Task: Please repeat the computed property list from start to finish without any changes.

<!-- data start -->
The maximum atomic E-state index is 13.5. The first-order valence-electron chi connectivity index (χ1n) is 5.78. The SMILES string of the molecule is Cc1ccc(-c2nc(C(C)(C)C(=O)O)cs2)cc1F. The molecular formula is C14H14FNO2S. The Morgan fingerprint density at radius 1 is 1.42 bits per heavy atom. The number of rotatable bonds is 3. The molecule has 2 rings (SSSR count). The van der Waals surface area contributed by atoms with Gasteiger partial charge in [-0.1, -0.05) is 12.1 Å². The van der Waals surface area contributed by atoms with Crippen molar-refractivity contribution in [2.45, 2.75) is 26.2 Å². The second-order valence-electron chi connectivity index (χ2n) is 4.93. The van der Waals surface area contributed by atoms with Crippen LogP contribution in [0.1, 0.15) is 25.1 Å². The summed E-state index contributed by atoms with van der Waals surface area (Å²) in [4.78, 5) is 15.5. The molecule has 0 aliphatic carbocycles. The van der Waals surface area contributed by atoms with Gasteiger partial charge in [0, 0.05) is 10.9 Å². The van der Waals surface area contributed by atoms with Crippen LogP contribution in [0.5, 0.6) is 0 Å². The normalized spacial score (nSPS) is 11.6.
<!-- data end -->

The maximum atomic E-state index is 13.5. The first-order valence-electron chi connectivity index (χ1n) is 5.78. The SMILES string of the molecule is Cc1ccc(-c2nc(C(C)(C)C(=O)O)cs2)cc1F. The molecular formula is C14H14FNO2S. The Morgan fingerprint density at radius 1 is 1.42 bits per heavy atom. The number of rotatable bonds is 3. The molecule has 2 rings (SSSR count). The van der Waals surface area contributed by atoms with Gasteiger partial charge in [-0.1, -0.05) is 12.1 Å². The van der Waals surface area contributed by atoms with Crippen molar-refractivity contribution in [2.45, 2.75) is 26.2 Å². The second-order valence-electron chi connectivity index (χ2n) is 4.93. The van der Waals surface area contributed by atoms with Crippen LogP contribution in [0.1, 0.15) is 25.1 Å². The summed E-state index contributed by atoms with van der Waals surface area (Å²) in [4.78, 5) is 15.5. The molecule has 0 aliphatic carbocycles. The van der Waals surface area contributed by atoms with Gasteiger partial charge in [0, 0.05) is 10.9 Å². The van der Waals surface area contributed by atoms with Crippen LogP contribution in [0.5, 0.6) is 0 Å². The normalized spacial score (nSPS) is 11.6.